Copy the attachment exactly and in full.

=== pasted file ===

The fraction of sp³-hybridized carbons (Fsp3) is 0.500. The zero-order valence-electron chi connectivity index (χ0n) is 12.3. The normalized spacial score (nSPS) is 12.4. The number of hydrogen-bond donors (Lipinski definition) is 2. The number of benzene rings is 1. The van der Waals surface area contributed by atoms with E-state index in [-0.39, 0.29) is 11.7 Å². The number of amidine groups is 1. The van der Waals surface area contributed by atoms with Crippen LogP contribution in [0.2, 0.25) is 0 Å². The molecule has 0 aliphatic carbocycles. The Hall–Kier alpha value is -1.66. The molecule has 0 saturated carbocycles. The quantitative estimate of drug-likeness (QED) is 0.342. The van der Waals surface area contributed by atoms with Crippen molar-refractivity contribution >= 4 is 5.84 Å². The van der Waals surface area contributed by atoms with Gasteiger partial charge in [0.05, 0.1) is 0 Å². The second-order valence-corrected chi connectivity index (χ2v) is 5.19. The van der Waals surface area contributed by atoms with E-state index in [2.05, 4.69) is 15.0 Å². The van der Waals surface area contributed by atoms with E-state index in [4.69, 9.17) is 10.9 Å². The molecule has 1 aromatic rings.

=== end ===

The fraction of sp³-hybridized carbons (Fsp3) is 0.500. The zero-order valence-electron chi connectivity index (χ0n) is 12.3. The normalized spacial score (nSPS) is 12.4. The number of hydrogen-bond donors (Lipinski definition) is 2. The number of benzene rings is 1. The van der Waals surface area contributed by atoms with E-state index in [-0.39, 0.29) is 11.7 Å². The number of amidine groups is 1. The van der Waals surface area contributed by atoms with Crippen LogP contribution in [0.2, 0.25) is 0 Å². The molecule has 0 aliphatic carbocycles. The Hall–Kier alpha value is -1.66. The molecule has 0 saturated carbocycles. The quantitative estimate of drug-likeness (QED) is 0.342. The van der Waals surface area contributed by atoms with Crippen molar-refractivity contribution >= 4 is 5.84 Å². The van der Waals surface area contributed by atoms with Gasteiger partial charge in [0.05, 0.1) is 0 Å². The second-order valence-corrected chi connectivity index (χ2v) is 5.19. The van der Waals surface area contributed by atoms with E-state index in [2.05, 4.69) is 15.0 Å². The van der Waals surface area contributed by atoms with E-state index in [4.69, 9.17) is 10.9 Å². The molecule has 1 aromatic rings.